Spring 2015 Book List

Spring 2015 BOOK GROUP SELECTIONS

FACULTY & STAFF: Pick out a book from the list below.  We’ll purchase it, help you join a group, and treat you to lunch! DEADLINE to sign up is SEPTEMBER 15.

Quick links: 

It is important that you select a first and second choice from the following titles. Occasionally a title becomes unavailable. Having a second choice will help us serve you better. Sign up as a group of 5-7 or join an open group.  If the book your group wants to read is not here please recommend it here.

BY POPULAR REQUEST: Books will be delivered to Department Secretaries for dissemination into faculty & staff

The Art of Scientific Investigation by W.I.B. Beveridge 

In The Art of Scientific Investigation, originally published in 1950, W.I.B. Beveridge explores the development of the intuitive side in scientists. The author's object is to show how the minds of humans can best be harnessed to the processes of scientific discovery. This book therefore centers on the "human factor"; the individual scientist. The book reveals the basic principles and mental techniques that are common to most types of investigation. Professor Beveridge discusses great discoveries and quotes the experiences of numerous scientists. "The virtue of Mr. Beveridge's book is that it is not dogmatic. A free and universal mind looks at scientific investigation as a creative art. . . ." The New York Times
 

Beyond Outrage: What has gone wrong with our economy and our democracy, and how to fix it by Robert Reich

America’s economy and democracy are working for the benefit of an ever-fewer privileged and powerful people. But rather than just complain about it or give up on the system, we must join together and make it work for all of us. 

In this timely book, Robert B. Reich argues that nothing good happens in Washington unless citizens are energized and organized to make sure Washington acts in the public good. The first step is to see the big picture. Beyond Outrage connects the dots, showing why the increasing share of income and wealth going to the top has hobbled jobs and growth for everyone else, undermining our democracy; caused Americans to become increasingly cynical about public life; and turned many Americans against one another. He also explains why the proposals of the “regressive right” are dead wrong and provides a clear roadmap of what must be done instead.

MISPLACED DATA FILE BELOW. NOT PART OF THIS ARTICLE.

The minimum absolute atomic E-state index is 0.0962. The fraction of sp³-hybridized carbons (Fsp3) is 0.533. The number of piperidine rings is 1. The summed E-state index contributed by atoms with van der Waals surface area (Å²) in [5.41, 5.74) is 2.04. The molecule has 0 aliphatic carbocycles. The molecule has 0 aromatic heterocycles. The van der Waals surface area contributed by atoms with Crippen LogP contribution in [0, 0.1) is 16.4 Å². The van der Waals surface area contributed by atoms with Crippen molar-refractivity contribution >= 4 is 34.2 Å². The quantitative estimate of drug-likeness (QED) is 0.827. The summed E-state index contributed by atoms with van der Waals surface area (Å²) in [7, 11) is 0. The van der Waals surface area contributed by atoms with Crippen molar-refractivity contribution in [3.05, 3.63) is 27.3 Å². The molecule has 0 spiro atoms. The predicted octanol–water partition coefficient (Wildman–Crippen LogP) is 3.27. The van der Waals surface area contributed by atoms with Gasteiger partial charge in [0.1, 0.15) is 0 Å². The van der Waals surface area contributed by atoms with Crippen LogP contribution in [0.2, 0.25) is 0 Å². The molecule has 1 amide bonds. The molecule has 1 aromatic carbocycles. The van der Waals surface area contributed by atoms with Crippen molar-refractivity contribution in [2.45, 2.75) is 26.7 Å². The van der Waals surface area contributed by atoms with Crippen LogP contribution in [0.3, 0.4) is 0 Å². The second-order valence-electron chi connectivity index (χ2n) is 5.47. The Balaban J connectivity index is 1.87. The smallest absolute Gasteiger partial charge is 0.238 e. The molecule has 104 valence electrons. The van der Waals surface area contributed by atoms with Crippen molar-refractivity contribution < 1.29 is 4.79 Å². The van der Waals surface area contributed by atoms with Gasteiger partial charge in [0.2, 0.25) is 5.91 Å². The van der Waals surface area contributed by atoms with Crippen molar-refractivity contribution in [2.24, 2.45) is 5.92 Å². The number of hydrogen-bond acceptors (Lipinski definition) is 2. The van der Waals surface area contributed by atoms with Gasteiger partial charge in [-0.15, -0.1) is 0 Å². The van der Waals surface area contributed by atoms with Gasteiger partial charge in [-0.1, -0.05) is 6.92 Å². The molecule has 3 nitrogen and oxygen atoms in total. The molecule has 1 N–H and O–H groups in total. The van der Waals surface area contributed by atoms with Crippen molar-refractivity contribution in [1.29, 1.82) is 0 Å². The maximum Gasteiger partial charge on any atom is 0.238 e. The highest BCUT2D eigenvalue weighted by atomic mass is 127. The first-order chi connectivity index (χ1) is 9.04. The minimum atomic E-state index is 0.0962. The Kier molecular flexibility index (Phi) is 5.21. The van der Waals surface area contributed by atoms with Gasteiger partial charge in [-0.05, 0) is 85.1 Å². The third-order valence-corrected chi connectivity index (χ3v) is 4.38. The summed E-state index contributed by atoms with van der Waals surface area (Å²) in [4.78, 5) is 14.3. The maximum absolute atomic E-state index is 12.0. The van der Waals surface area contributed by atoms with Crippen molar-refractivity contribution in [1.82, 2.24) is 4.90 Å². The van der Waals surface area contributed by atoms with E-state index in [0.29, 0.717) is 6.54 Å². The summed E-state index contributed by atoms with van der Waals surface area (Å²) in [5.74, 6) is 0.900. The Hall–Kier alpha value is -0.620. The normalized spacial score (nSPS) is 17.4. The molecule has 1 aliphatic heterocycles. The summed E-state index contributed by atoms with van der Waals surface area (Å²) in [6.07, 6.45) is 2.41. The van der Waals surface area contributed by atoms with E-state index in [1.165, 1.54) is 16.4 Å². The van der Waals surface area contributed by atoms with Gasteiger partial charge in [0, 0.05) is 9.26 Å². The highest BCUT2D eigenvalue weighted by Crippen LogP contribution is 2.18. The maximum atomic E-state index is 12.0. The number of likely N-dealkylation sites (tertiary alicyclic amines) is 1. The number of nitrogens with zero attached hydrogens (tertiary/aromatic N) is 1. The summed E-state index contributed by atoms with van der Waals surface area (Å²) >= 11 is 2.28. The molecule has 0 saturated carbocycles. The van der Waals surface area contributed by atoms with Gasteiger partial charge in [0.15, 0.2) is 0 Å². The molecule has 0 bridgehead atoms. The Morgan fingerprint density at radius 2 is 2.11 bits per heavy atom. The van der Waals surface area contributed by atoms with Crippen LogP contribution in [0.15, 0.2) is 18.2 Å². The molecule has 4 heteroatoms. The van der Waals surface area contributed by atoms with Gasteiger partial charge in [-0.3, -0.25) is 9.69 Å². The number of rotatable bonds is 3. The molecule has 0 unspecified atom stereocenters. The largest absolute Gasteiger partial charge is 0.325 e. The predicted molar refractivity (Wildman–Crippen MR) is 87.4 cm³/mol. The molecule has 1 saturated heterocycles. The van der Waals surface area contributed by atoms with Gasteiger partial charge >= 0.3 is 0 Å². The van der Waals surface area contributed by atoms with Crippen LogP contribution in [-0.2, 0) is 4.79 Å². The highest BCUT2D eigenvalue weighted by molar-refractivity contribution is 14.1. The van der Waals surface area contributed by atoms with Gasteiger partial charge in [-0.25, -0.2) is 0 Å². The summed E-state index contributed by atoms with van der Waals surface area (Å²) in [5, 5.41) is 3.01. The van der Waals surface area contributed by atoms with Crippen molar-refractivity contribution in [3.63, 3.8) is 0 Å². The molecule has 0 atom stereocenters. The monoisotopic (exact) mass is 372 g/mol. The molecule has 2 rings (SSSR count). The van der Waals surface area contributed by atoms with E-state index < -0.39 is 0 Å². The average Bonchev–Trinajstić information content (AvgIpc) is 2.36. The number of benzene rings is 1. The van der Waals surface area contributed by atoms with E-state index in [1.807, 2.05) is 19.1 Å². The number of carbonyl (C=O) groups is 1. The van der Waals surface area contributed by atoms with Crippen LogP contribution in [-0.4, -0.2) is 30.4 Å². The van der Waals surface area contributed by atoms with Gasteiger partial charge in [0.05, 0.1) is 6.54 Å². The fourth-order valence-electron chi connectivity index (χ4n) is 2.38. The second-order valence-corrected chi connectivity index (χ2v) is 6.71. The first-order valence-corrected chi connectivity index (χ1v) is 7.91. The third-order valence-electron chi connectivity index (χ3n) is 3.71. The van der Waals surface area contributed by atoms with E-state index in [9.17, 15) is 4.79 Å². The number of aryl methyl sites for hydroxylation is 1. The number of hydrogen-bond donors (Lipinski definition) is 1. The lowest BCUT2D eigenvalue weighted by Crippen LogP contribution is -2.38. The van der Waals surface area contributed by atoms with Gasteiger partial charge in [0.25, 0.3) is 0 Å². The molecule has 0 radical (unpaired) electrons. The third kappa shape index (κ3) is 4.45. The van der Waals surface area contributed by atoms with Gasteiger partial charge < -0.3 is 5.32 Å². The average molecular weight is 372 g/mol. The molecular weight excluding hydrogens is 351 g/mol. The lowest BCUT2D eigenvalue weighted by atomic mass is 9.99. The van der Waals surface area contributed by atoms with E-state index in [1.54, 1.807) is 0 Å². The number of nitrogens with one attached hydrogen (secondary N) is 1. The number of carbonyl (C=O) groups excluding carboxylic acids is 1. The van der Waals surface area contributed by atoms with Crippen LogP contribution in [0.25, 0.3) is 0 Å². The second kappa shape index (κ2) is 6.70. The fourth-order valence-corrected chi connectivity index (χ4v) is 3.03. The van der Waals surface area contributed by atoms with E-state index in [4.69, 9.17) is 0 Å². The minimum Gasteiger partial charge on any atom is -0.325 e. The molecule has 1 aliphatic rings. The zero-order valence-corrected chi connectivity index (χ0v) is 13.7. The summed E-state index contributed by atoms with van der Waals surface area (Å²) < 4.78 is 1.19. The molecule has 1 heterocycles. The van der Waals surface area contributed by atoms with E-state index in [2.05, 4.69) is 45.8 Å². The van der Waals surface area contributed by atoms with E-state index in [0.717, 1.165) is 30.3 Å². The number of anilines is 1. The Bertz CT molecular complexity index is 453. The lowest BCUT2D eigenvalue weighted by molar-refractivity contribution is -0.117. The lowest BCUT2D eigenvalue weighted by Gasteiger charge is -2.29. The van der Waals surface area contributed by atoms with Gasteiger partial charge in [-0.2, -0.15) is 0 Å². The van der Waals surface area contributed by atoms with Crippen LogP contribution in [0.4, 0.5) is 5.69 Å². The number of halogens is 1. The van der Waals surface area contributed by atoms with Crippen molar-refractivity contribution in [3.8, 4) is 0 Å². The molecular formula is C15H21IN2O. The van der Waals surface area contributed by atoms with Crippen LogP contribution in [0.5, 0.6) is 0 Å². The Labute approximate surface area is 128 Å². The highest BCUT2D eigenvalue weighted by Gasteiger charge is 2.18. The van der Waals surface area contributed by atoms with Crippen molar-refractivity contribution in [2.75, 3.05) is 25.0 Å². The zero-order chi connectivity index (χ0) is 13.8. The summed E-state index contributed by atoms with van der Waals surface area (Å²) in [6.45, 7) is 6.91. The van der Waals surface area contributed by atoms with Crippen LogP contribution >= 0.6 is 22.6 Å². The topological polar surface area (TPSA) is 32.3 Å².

Call of the Wild by Jack London

This novel by Jack London, published in 1903, is often considered to be his masterpiece. London's version of the classic quest story using a dog as the protagonist has sometimes been erroneously categorized as a children's novel. Buck, who is shipped to the Klondike to be trained as a sled dog, eventually reverts to his primitive, wolf-like ancestry. He then undertakes an almost mythical journey, abandoning the safety of his familiar world to encounter danger, adventure, and fantasy. When he is transformed into the legendary "Ghost Dog" of the Klondike, he has become a true hero.
 

Countdown to Zero Day: Stuxnet and the Launch of the World's First Digital Weapon by Kim Zetter 

In these pages, Wired journalist Kim Zetter draws on her extensive sources and expertise to tell the story behind Stuxnet’s planning, execution, and discovery, covering its genesis in the corridors of Bush’s White House and its unleashing on systems in Iran—and telling the spectacular, unlikely tale of the security geeks who managed to unravel a sabotage campaign years in the making. 
 
But Countdown to Zero Day ranges far beyond Stuxnet itself. Here, Zetter shows us how digital warfare developed in the US. She takes us inside today’s flourishing zero-day “grey markets,” in which intelligence agencies and militaries pay huge sums for the malicious code they need to carry out infiltrations and attacks. She reveals just how vulnerable many of our own critical systems are to Stuxnet-like strikes, from nation-state adversaries and anonymous hackers alike—and shows us just what might happen should our infrastructure be targeted by such an attack. 
 

Drive: The Surprising Truth About What Motivates Us by Daniel Pink 

Most people believe that the best way to motivate is with rewards like money—the carrot-and-stick approach. That's a mistake, says Daniel H. Pink (author of To Sell Is Human: The Surprising Truth About Motivating Others). In this provocative and persuasive new book, he asserts that the secret to high performance and satisfaction-at work, at school, and at home—is the deeply human need to direct our own lives, to learn and create new things, and to do better by ourselves and our world.